Smilodon: The Sabre-Tooth (not a) Tiger

Smilodon looking over his kingdom
Image Credit: Charles R Knight,

Right, I’m going to start off by clearing up a common misconception. Despite often being called it in popular media Smilodon was NOT a Sabre-Toothed Tiger, or related to tigers at all! It was a Sabre-Tooth Cat (or Machairodontinae if you want to get technical). Also, the term “Sabre-Tooth Cat” refers to the family that Smilodon is a part of rather than just Smilodon itself. Other examples of Sabre-Tooth Cats include; Dinofelis, which lived across Africa, Eurasia and North America during the Pliocene to the Early Pleistocene (5.5-1.5 million years ago) and has a reputation for being a hunter of Australopithecus and other early human ancestors (which it may or may not have done). Another example is Homotherium, a smaller Sabre-Tooth Cat species which lived around the same place and time as Smilodon.

With that out of the way, let’s find out more about this large and rather striking extinct kitty.

To start with, the first piece of anatomy that everyone notices when looking at Smilodon is its large sabres (which could measure up to 28cm long – almost as long as a school ruler!). Contrary to popular belief Sabre-Tooth Cats like Smilodon were not the first animals to evolve sabre teeth. That title instead goes to animals like the Gorgonopsids, a group of “mammal-like reptiles” that lived in the Late Permian period around 265-250 million years ago. They, and other “mammal-like reptiles” are a fascinating group of animals in their own right which I’m sure I’ll tackle in a later blog. While the sabres in Smilodon look very formidable they were actually surprisingly fragile, and could break easily if used for usual ripping and slashing attacks. Smilodon also had a relatively weak bite, and needed to open its mouth very wide in order to extend the sabres out fully. As a result it is thought that the sabres were used for careful, quick surgical bites to the prey’s neck in order to puncture the neck and ensure a quick end without too much struggle. The iconic positioning of these sabre-teeth is that they’re exposed on the outside. While this continues to be scientific consensus there have been suggestions that Smilodon and other sabre-tooth cats may have had fleshy lips covering them instead.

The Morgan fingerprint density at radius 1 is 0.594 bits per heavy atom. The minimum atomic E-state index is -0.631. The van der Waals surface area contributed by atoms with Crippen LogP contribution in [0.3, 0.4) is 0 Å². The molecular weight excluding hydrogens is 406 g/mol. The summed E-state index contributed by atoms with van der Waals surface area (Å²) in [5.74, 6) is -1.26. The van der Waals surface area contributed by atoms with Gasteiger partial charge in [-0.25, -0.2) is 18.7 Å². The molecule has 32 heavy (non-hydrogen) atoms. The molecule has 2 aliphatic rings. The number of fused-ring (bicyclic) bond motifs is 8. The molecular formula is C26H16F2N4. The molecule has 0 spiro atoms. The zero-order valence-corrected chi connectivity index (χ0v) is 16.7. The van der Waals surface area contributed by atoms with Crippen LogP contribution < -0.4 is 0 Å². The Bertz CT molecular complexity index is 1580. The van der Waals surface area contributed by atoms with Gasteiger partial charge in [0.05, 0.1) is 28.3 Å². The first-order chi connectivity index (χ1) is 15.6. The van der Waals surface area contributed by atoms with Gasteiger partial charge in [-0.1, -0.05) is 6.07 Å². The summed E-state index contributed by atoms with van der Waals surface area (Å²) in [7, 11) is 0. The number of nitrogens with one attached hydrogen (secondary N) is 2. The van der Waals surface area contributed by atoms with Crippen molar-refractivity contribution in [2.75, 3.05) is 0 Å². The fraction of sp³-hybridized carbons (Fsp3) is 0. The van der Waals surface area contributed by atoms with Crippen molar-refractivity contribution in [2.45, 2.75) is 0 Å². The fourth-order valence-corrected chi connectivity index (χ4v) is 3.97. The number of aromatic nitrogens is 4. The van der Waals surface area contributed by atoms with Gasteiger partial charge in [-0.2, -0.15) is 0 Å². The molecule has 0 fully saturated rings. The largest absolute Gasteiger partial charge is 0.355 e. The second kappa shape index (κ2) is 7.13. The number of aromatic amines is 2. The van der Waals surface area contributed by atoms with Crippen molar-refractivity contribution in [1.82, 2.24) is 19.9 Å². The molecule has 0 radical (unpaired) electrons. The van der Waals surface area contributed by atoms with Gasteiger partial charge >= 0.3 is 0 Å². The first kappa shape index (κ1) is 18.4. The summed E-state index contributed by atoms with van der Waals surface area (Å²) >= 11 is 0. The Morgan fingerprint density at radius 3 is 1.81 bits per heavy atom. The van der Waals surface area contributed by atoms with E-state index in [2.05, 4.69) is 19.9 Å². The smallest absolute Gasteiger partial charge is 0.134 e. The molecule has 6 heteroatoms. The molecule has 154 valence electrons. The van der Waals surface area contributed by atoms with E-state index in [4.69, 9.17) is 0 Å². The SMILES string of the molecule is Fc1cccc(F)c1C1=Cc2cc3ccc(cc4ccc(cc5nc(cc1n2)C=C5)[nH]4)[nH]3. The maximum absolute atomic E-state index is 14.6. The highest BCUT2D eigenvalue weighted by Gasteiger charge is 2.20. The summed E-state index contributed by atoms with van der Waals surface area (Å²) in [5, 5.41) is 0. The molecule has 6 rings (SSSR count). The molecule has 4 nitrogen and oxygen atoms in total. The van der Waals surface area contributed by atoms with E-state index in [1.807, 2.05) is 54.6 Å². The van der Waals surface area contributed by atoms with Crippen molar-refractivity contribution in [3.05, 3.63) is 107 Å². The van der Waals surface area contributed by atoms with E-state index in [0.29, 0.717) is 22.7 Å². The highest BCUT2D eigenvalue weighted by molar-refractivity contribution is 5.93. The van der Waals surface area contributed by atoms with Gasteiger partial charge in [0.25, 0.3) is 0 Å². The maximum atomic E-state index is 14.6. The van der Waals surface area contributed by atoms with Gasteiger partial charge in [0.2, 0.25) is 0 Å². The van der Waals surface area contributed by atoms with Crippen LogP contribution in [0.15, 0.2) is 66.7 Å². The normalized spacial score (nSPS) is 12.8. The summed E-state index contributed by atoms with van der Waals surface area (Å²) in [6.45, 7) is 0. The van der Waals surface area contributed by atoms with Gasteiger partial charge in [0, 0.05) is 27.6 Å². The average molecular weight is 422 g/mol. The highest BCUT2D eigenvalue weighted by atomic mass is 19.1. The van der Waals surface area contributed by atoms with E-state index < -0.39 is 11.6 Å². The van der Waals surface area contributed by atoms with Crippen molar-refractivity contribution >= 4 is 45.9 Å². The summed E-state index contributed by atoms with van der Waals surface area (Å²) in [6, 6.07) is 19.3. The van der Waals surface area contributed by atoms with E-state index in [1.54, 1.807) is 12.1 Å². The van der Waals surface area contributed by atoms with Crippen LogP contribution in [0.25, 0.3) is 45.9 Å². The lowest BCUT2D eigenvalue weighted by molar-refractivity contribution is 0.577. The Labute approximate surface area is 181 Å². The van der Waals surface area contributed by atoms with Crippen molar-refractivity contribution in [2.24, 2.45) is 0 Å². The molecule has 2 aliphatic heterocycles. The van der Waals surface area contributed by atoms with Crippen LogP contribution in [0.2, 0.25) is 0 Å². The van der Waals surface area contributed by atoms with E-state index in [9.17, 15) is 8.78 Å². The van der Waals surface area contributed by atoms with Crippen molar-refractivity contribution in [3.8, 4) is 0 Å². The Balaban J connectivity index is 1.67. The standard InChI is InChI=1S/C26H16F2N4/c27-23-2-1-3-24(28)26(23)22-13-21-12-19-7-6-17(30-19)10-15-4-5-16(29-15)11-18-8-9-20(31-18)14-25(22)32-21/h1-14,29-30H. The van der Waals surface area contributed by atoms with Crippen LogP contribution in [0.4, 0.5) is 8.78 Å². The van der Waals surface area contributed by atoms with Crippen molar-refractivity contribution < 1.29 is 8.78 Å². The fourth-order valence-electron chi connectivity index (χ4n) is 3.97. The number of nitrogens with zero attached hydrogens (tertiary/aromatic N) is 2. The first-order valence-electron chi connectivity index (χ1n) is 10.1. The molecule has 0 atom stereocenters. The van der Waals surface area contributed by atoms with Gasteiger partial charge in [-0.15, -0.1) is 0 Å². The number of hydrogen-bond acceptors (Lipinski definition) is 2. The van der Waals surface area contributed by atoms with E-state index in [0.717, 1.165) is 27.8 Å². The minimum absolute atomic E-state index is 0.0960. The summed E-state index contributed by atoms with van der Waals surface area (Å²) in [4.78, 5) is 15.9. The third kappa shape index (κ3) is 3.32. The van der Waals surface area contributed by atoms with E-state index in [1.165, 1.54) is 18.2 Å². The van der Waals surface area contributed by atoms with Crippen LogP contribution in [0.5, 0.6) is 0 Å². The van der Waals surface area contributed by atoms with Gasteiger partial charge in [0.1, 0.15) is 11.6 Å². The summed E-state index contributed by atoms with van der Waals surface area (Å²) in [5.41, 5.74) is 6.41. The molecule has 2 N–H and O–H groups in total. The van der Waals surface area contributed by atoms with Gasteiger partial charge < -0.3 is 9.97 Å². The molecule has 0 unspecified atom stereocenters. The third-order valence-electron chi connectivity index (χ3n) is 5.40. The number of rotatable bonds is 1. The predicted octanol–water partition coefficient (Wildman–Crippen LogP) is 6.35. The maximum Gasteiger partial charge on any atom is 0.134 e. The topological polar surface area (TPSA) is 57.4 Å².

A reconstructed skeleton of Smilodon fatalis from the Sternberg Museum of Natural History in Hays, Kansas, USA. As you see the sabre-teeth are certainly eye-catching!
Image Credit: James St John,

There are other parts of Smilodons anatomy that also set it apart from modern day big cats. It was larger and more heavily built than a modern lion or tiger, measuring up to 1.5 metres long, a metre high and weighing up to 400 kilograms. Smilodon also possessed thick front leg bones with big muscle attachments. This suggests that Smilodon would not have been a pursuit hunter, but instead an ambush predator, stalking its prey, getting close and then leaping out and pinning them down using their powerful front legs, before then employing the sabres. In terms of behaviour it was a matter of debate as to whether Smilodon lived in prides (like lions) or were solitary like tigers, with reconstructions, paleoart and documentaries switching between the two. However some fossil Smilodon show previous serious injury and not only managed to recover but live to an old age. Also a joint study in 2008 by the Zoological Society of London and the University of California, assessed the large number of Smilodon remains found at Rancho La Brea Tar Pits who had turned up at the tar pits in response to prey distress calls. They compared these with the numbers of modern African predators that turned up to similar distress calls at similar traps. The results showed that the number of Smilodon found compared well to the numbers of pack hunting animals, such as lions and hyenas. Both of these observations indicate that these sabre-toothed cats lived in packs. (On a side note; Rancho La Brea is in my top 5 places to visit in the world!)